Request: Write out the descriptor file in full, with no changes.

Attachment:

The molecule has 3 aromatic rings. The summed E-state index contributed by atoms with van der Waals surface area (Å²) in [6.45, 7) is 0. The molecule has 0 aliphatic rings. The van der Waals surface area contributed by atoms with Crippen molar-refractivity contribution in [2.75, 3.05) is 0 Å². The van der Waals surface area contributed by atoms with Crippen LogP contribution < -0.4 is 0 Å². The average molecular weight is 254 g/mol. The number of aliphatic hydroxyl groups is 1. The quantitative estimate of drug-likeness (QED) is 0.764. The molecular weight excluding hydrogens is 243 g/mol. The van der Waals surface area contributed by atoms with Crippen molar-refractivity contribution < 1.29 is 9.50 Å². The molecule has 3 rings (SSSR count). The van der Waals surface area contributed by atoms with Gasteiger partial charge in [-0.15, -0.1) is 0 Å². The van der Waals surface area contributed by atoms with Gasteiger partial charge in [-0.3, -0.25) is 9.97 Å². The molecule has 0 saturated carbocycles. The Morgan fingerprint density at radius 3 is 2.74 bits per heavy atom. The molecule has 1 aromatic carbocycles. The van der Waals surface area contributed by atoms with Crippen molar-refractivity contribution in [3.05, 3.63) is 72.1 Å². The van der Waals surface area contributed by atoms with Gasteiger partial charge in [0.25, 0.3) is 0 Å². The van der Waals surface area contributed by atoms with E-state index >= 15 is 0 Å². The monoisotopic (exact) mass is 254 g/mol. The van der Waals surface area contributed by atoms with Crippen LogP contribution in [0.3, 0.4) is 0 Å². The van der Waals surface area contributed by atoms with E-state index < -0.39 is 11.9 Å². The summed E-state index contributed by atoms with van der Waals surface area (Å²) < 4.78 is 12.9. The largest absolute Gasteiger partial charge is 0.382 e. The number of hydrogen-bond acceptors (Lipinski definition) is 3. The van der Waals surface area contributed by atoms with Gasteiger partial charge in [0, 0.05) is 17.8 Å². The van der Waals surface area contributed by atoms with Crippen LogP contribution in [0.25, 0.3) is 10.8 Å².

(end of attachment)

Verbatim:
The molecule has 3 aromatic rings. The summed E-state index contributed by atoms with van der Waals surface area (Å²) in [6.45, 7) is 0. The molecule has 0 aliphatic rings. The van der Waals surface area contributed by atoms with Crippen molar-refractivity contribution in [2.75, 3.05) is 0 Å². The van der Waals surface area contributed by atoms with Crippen LogP contribution < -0.4 is 0 Å². The average molecular weight is 254 g/mol. The number of aliphatic hydroxyl groups is 1. The quantitative estimate of drug-likeness (QED) is 0.764. The molecular weight excluding hydrogens is 243 g/mol. The van der Waals surface area contributed by atoms with Crippen molar-refractivity contribution < 1.29 is 9.50 Å². The molecule has 3 rings (SSSR count). The van der Waals surface area contributed by atoms with Gasteiger partial charge in [-0.15, -0.1) is 0 Å². The van der Waals surface area contributed by atoms with Gasteiger partial charge in [-0.3, -0.25) is 9.97 Å². The molecule has 0 saturated carbocycles. The Morgan fingerprint density at radius 3 is 2.74 bits per heavy atom. The molecule has 1 aromatic carbocycles. The van der Waals surface area contributed by atoms with Crippen molar-refractivity contribution in [3.05, 3.63) is 72.1 Å². The van der Waals surface area contributed by atoms with Gasteiger partial charge in [0.25, 0.3) is 0 Å². The van der Waals surface area contributed by atoms with E-state index >= 15 is 0 Å². The monoisotopic (exact) mass is 254 g/mol. The van der Waals surface area contributed by atoms with Crippen LogP contribution in [0.3, 0.4) is 0 Å². The van der Waals surface area contributed by atoms with E-state index < -0.39 is 11.9 Å². The summed E-state index contributed by atoms with van der Waals surface area (Å²) < 4.78 is 12.9. The largest absolute Gasteiger partial charge is 0.382 e. The number of hydrogen-bond acceptors (Lipinski definition) is 3. The van der Waals surface area contributed by atoms with Gasteiger partial charge in [0, 0.05) is 17.8 Å². The van der Waals surface area contributed by atoms with Crippen LogP contribution in [0.25, 0.3) is 10.8 Å².